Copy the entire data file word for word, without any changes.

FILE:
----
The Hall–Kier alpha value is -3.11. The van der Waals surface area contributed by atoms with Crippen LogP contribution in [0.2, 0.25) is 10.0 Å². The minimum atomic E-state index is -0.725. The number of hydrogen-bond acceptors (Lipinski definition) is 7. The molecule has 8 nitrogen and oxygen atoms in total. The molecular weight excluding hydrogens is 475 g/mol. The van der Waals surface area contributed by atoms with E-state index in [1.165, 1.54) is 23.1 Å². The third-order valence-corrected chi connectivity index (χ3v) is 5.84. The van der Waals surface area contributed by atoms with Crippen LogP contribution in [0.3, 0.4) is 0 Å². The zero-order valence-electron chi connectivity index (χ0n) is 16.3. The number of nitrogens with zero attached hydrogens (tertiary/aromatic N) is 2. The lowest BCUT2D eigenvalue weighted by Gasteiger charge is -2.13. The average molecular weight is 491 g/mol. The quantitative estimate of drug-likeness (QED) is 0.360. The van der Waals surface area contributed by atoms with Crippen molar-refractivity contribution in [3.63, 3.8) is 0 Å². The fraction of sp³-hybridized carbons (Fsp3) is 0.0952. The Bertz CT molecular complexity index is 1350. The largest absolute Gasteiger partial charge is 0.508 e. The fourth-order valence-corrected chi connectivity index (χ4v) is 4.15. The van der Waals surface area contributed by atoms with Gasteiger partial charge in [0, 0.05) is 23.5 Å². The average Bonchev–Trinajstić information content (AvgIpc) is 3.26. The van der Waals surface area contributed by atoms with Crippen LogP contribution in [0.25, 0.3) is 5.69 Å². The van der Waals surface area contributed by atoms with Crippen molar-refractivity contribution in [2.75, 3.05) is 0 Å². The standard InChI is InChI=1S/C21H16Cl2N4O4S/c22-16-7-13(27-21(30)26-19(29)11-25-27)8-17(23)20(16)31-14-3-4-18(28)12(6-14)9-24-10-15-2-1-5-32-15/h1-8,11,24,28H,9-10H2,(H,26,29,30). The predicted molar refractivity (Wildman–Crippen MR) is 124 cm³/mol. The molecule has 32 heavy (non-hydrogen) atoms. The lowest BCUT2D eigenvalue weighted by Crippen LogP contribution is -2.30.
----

The Hall–Kier alpha value is -3.11. The van der Waals surface area contributed by atoms with Crippen LogP contribution in [0.2, 0.25) is 10.0 Å². The minimum atomic E-state index is -0.725. The number of hydrogen-bond acceptors (Lipinski definition) is 7. The molecule has 8 nitrogen and oxygen atoms in total. The molecular weight excluding hydrogens is 475 g/mol. The van der Waals surface area contributed by atoms with E-state index in [1.165, 1.54) is 23.1 Å². The third-order valence-corrected chi connectivity index (χ3v) is 5.84. The van der Waals surface area contributed by atoms with Crippen LogP contribution in [0.3, 0.4) is 0 Å². The zero-order valence-electron chi connectivity index (χ0n) is 16.3. The number of nitrogens with zero attached hydrogens (tertiary/aromatic N) is 2. The lowest BCUT2D eigenvalue weighted by Gasteiger charge is -2.13. The average molecular weight is 491 g/mol. The quantitative estimate of drug-likeness (QED) is 0.360. The van der Waals surface area contributed by atoms with Crippen molar-refractivity contribution in [3.63, 3.8) is 0 Å². The fraction of sp³-hybridized carbons (Fsp3) is 0.0952. The Bertz CT molecular complexity index is 1350. The largest absolute Gasteiger partial charge is 0.508 e. The fourth-order valence-corrected chi connectivity index (χ4v) is 4.15. The van der Waals surface area contributed by atoms with Gasteiger partial charge in [0, 0.05) is 23.5 Å². The average Bonchev–Trinajstić information content (AvgIpc) is 3.26. The van der Waals surface area contributed by atoms with Crippen LogP contribution in [0.25, 0.3) is 5.69 Å². The van der Waals surface area contributed by atoms with Crippen molar-refractivity contribution in [2.75, 3.05) is 0 Å². The standard InChI is InChI=1S/C21H16Cl2N4O4S/c22-16-7-13(27-21(30)26-19(29)11-25-27)8-17(23)20(16)31-14-3-4-18(28)12(6-14)9-24-10-15-2-1-5-32-15/h1-8,11,24,28H,9-10H2,(H,26,29,30). The predicted molar refractivity (Wildman–Crippen MR) is 124 cm³/mol. The molecule has 32 heavy (non-hydrogen) atoms. The lowest BCUT2D eigenvalue weighted by Crippen LogP contribution is -2.30.